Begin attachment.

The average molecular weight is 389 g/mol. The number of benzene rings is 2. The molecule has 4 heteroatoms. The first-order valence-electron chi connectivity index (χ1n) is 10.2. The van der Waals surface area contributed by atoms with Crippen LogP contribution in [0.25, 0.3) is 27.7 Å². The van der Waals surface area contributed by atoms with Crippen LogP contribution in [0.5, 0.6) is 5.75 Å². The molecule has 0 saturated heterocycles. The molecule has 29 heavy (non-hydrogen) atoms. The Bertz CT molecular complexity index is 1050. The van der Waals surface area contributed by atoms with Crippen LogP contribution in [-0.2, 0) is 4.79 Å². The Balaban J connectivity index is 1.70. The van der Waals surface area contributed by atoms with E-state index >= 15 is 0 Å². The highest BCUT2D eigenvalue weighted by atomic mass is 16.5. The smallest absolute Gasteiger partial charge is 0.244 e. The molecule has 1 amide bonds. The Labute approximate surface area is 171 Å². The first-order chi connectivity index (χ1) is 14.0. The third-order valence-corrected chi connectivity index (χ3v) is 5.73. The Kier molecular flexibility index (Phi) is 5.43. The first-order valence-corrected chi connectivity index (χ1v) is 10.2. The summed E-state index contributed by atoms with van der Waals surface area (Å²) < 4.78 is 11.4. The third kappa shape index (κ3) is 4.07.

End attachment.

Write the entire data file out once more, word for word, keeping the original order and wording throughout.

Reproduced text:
The average molecular weight is 389 g/mol. The number of benzene rings is 2. The molecule has 4 heteroatoms. The first-order valence-electron chi connectivity index (χ1n) is 10.2. The van der Waals surface area contributed by atoms with Crippen LogP contribution in [0.25, 0.3) is 27.7 Å². The van der Waals surface area contributed by atoms with Crippen LogP contribution in [0.5, 0.6) is 5.75 Å². The molecule has 0 saturated heterocycles. The molecule has 29 heavy (non-hydrogen) atoms. The Bertz CT molecular complexity index is 1050. The van der Waals surface area contributed by atoms with Crippen LogP contribution in [-0.2, 0) is 4.79 Å². The Balaban J connectivity index is 1.70. The van der Waals surface area contributed by atoms with E-state index >= 15 is 0 Å². The highest BCUT2D eigenvalue weighted by atomic mass is 16.5. The smallest absolute Gasteiger partial charge is 0.244 e. The molecule has 1 amide bonds. The Labute approximate surface area is 171 Å². The first-order chi connectivity index (χ1) is 14.0. The third-order valence-corrected chi connectivity index (χ3v) is 5.73. The Kier molecular flexibility index (Phi) is 5.43. The first-order valence-corrected chi connectivity index (χ1v) is 10.2. The summed E-state index contributed by atoms with van der Waals surface area (Å²) < 4.78 is 11.4. The third kappa shape index (κ3) is 4.07.